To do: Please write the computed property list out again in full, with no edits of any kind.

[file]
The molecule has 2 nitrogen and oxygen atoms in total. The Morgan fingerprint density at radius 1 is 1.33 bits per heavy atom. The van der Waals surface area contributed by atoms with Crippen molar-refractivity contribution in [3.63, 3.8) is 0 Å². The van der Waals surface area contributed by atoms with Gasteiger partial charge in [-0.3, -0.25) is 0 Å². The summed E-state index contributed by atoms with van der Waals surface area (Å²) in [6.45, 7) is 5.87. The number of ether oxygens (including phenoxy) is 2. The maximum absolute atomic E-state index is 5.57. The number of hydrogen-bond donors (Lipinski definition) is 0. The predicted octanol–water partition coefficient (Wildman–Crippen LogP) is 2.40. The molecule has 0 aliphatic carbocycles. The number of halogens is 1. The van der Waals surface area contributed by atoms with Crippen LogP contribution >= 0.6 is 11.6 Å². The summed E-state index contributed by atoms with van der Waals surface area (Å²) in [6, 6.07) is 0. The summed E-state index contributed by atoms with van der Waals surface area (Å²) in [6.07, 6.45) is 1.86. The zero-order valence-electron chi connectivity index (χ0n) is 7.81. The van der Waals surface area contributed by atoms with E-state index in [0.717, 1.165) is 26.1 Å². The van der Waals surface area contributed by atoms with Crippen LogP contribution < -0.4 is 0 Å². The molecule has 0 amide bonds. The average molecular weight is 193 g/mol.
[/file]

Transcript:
The molecule has 2 nitrogen and oxygen atoms in total. The Morgan fingerprint density at radius 1 is 1.33 bits per heavy atom. The van der Waals surface area contributed by atoms with Crippen molar-refractivity contribution in [3.63, 3.8) is 0 Å². The van der Waals surface area contributed by atoms with Gasteiger partial charge in [-0.3, -0.25) is 0 Å². The summed E-state index contributed by atoms with van der Waals surface area (Å²) in [6.45, 7) is 5.87. The number of ether oxygens (including phenoxy) is 2. The maximum absolute atomic E-state index is 5.57. The number of hydrogen-bond donors (Lipinski definition) is 0. The predicted octanol–water partition coefficient (Wildman–Crippen LogP) is 2.40. The molecule has 0 aliphatic carbocycles. The number of halogens is 1. The van der Waals surface area contributed by atoms with Crippen LogP contribution >= 0.6 is 11.6 Å². The summed E-state index contributed by atoms with van der Waals surface area (Å²) in [6, 6.07) is 0. The summed E-state index contributed by atoms with van der Waals surface area (Å²) in [6.07, 6.45) is 1.86. The zero-order valence-electron chi connectivity index (χ0n) is 7.81. The van der Waals surface area contributed by atoms with E-state index in [0.717, 1.165) is 26.1 Å². The van der Waals surface area contributed by atoms with Crippen LogP contribution < -0.4 is 0 Å². The molecule has 0 amide bonds. The average molecular weight is 193 g/mol.